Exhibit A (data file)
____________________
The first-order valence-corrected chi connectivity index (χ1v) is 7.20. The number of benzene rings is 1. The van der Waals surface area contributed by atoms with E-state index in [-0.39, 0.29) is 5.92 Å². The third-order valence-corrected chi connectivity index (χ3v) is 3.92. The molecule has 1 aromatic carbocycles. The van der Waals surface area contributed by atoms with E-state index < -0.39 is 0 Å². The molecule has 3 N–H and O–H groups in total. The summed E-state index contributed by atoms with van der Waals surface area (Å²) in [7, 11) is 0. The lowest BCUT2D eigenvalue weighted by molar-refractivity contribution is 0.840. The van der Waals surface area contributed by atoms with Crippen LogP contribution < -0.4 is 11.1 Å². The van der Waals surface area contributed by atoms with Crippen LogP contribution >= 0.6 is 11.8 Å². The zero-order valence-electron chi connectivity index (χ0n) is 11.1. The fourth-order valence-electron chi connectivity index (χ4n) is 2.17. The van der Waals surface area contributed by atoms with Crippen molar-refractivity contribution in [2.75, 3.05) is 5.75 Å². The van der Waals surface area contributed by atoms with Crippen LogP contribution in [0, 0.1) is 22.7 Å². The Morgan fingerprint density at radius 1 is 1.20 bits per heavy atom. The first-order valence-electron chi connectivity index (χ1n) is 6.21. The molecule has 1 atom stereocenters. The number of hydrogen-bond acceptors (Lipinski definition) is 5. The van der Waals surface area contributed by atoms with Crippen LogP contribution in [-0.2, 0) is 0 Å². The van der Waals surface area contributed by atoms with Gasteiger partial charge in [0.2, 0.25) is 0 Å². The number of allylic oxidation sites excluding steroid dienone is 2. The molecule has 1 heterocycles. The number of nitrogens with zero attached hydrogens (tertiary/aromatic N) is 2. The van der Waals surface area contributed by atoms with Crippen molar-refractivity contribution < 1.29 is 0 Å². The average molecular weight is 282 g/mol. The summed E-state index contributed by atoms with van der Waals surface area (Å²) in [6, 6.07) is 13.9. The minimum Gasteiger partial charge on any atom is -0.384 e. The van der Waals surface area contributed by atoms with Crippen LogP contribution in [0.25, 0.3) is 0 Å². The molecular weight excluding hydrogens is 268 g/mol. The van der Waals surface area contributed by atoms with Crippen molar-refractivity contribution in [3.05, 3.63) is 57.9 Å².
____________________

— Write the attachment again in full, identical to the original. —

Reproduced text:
The first-order valence-corrected chi connectivity index (χ1v) is 7.20. The number of benzene rings is 1. The van der Waals surface area contributed by atoms with E-state index in [-0.39, 0.29) is 5.92 Å². The third-order valence-corrected chi connectivity index (χ3v) is 3.92. The molecule has 1 aromatic carbocycles. The van der Waals surface area contributed by atoms with E-state index < -0.39 is 0 Å². The molecule has 3 N–H and O–H groups in total. The summed E-state index contributed by atoms with van der Waals surface area (Å²) in [7, 11) is 0. The lowest BCUT2D eigenvalue weighted by molar-refractivity contribution is 0.840. The van der Waals surface area contributed by atoms with Crippen LogP contribution < -0.4 is 11.1 Å². The van der Waals surface area contributed by atoms with Crippen LogP contribution >= 0.6 is 11.8 Å². The zero-order valence-electron chi connectivity index (χ0n) is 11.1. The fourth-order valence-electron chi connectivity index (χ4n) is 2.17. The van der Waals surface area contributed by atoms with Crippen molar-refractivity contribution in [2.75, 3.05) is 5.75 Å². The van der Waals surface area contributed by atoms with Crippen LogP contribution in [0, 0.1) is 22.7 Å². The Morgan fingerprint density at radius 1 is 1.20 bits per heavy atom. The first-order valence-electron chi connectivity index (χ1n) is 6.21. The molecule has 1 atom stereocenters. The number of hydrogen-bond acceptors (Lipinski definition) is 5. The van der Waals surface area contributed by atoms with Crippen LogP contribution in [-0.2, 0) is 0 Å². The van der Waals surface area contributed by atoms with Gasteiger partial charge in [0.2, 0.25) is 0 Å². The number of allylic oxidation sites excluding steroid dienone is 2. The molecule has 1 heterocycles. The number of nitrogens with zero attached hydrogens (tertiary/aromatic N) is 2. The van der Waals surface area contributed by atoms with Crippen molar-refractivity contribution < 1.29 is 0 Å². The average molecular weight is 282 g/mol. The summed E-state index contributed by atoms with van der Waals surface area (Å²) in [6, 6.07) is 13.9. The minimum Gasteiger partial charge on any atom is -0.384 e. The van der Waals surface area contributed by atoms with Crippen LogP contribution in [0.25, 0.3) is 0 Å². The molecular weight excluding hydrogens is 268 g/mol. The van der Waals surface area contributed by atoms with Crippen molar-refractivity contribution in [3.05, 3.63) is 57.9 Å².